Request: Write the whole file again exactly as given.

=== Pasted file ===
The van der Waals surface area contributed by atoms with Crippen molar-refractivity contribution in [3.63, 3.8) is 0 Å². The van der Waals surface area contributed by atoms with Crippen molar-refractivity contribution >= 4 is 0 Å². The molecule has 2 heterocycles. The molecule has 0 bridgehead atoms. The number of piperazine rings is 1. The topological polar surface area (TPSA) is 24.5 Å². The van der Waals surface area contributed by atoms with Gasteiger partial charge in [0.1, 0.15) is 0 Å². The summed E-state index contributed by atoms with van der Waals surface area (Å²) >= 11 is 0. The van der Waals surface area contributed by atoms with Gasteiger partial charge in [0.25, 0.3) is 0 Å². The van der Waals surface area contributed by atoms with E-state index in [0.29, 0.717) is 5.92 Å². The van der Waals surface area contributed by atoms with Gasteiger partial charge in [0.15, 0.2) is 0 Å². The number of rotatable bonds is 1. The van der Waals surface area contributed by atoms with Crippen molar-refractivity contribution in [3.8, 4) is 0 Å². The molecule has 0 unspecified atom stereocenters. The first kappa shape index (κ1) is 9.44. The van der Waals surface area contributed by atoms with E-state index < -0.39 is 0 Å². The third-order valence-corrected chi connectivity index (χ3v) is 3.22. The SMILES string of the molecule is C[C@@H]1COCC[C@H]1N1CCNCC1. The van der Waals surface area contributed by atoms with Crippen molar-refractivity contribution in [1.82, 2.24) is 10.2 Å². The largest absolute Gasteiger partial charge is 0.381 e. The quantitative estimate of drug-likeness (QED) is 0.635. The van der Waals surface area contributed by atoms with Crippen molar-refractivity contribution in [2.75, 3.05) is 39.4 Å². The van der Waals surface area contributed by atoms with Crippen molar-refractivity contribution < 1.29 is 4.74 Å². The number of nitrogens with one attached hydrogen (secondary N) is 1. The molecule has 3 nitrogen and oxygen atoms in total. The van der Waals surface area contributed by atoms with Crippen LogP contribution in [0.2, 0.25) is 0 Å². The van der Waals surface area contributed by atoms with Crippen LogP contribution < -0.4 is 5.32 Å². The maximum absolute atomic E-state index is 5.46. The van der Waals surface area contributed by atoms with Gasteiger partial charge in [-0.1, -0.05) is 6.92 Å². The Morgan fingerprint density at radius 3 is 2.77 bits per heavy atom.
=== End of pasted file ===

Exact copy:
The van der Waals surface area contributed by atoms with Crippen molar-refractivity contribution in [3.63, 3.8) is 0 Å². The van der Waals surface area contributed by atoms with Crippen molar-refractivity contribution >= 4 is 0 Å². The molecule has 2 heterocycles. The molecule has 0 bridgehead atoms. The number of piperazine rings is 1. The topological polar surface area (TPSA) is 24.5 Å². The van der Waals surface area contributed by atoms with Gasteiger partial charge in [0.1, 0.15) is 0 Å². The summed E-state index contributed by atoms with van der Waals surface area (Å²) >= 11 is 0. The van der Waals surface area contributed by atoms with Gasteiger partial charge in [0.25, 0.3) is 0 Å². The van der Waals surface area contributed by atoms with E-state index in [0.29, 0.717) is 5.92 Å². The van der Waals surface area contributed by atoms with Gasteiger partial charge in [0.15, 0.2) is 0 Å². The number of rotatable bonds is 1. The van der Waals surface area contributed by atoms with Crippen molar-refractivity contribution in [3.8, 4) is 0 Å². The molecule has 0 unspecified atom stereocenters. The first kappa shape index (κ1) is 9.44. The van der Waals surface area contributed by atoms with E-state index < -0.39 is 0 Å². The third-order valence-corrected chi connectivity index (χ3v) is 3.22. The SMILES string of the molecule is C[C@@H]1COCC[C@H]1N1CCNCC1. The van der Waals surface area contributed by atoms with Crippen molar-refractivity contribution in [1.82, 2.24) is 10.2 Å². The largest absolute Gasteiger partial charge is 0.381 e. The quantitative estimate of drug-likeness (QED) is 0.635. The van der Waals surface area contributed by atoms with Crippen molar-refractivity contribution in [2.75, 3.05) is 39.4 Å². The van der Waals surface area contributed by atoms with Crippen molar-refractivity contribution < 1.29 is 4.74 Å². The number of nitrogens with one attached hydrogen (secondary N) is 1. The molecule has 3 nitrogen and oxygen atoms in total. The van der Waals surface area contributed by atoms with Crippen LogP contribution in [0.2, 0.25) is 0 Å². The van der Waals surface area contributed by atoms with Crippen LogP contribution < -0.4 is 5.32 Å². The maximum absolute atomic E-state index is 5.46. The van der Waals surface area contributed by atoms with Gasteiger partial charge in [-0.1, -0.05) is 6.92 Å². The Morgan fingerprint density at radius 3 is 2.77 bits per heavy atom.